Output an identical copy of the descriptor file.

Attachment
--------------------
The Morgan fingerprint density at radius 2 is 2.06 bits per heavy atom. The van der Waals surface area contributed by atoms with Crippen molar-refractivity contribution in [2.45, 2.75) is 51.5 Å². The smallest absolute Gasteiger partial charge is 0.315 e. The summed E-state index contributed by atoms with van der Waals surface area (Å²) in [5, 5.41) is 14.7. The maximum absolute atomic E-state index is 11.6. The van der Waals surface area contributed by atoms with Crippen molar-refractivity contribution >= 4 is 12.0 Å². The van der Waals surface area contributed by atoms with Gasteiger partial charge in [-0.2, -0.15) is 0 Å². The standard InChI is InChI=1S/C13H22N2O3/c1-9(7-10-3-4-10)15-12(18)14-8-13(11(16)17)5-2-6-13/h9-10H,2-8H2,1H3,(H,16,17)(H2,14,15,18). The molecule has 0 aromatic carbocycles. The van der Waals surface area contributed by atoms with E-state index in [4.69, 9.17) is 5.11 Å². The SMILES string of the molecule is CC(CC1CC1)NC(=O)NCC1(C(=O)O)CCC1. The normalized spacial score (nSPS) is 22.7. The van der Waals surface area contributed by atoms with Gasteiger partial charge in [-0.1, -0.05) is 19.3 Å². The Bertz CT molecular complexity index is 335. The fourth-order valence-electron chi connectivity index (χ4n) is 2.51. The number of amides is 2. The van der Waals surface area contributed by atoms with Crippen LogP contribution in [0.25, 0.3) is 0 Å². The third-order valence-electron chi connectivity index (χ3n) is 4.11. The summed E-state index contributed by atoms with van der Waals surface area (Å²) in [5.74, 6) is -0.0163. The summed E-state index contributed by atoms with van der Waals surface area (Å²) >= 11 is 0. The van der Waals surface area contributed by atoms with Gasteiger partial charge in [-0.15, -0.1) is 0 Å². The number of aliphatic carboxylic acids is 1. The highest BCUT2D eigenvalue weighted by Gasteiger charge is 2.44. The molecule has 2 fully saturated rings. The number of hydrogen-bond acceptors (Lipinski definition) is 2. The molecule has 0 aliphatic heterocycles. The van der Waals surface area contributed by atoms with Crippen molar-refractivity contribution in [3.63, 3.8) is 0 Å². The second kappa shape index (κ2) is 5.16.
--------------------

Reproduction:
The Morgan fingerprint density at radius 2 is 2.06 bits per heavy atom. The van der Waals surface area contributed by atoms with Crippen molar-refractivity contribution in [2.45, 2.75) is 51.5 Å². The smallest absolute Gasteiger partial charge is 0.315 e. The summed E-state index contributed by atoms with van der Waals surface area (Å²) in [5, 5.41) is 14.7. The maximum absolute atomic E-state index is 11.6. The van der Waals surface area contributed by atoms with Crippen molar-refractivity contribution >= 4 is 12.0 Å². The van der Waals surface area contributed by atoms with Gasteiger partial charge in [-0.2, -0.15) is 0 Å². The standard InChI is InChI=1S/C13H22N2O3/c1-9(7-10-3-4-10)15-12(18)14-8-13(11(16)17)5-2-6-13/h9-10H,2-8H2,1H3,(H,16,17)(H2,14,15,18). The molecule has 0 aromatic carbocycles. The van der Waals surface area contributed by atoms with E-state index in [4.69, 9.17) is 5.11 Å². The SMILES string of the molecule is CC(CC1CC1)NC(=O)NCC1(C(=O)O)CCC1. The normalized spacial score (nSPS) is 22.7. The van der Waals surface area contributed by atoms with Gasteiger partial charge in [-0.1, -0.05) is 19.3 Å². The Bertz CT molecular complexity index is 335. The fourth-order valence-electron chi connectivity index (χ4n) is 2.51. The number of amides is 2. The van der Waals surface area contributed by atoms with Crippen LogP contribution in [0.25, 0.3) is 0 Å². The third-order valence-electron chi connectivity index (χ3n) is 4.11. The summed E-state index contributed by atoms with van der Waals surface area (Å²) in [5.74, 6) is -0.0163. The summed E-state index contributed by atoms with van der Waals surface area (Å²) >= 11 is 0. The van der Waals surface area contributed by atoms with Gasteiger partial charge in [-0.15, -0.1) is 0 Å². The number of aliphatic carboxylic acids is 1. The highest BCUT2D eigenvalue weighted by Gasteiger charge is 2.44. The molecule has 2 fully saturated rings. The number of hydrogen-bond acceptors (Lipinski definition) is 2. The molecule has 0 aliphatic heterocycles. The van der Waals surface area contributed by atoms with Crippen molar-refractivity contribution in [3.63, 3.8) is 0 Å². The second kappa shape index (κ2) is 5.16.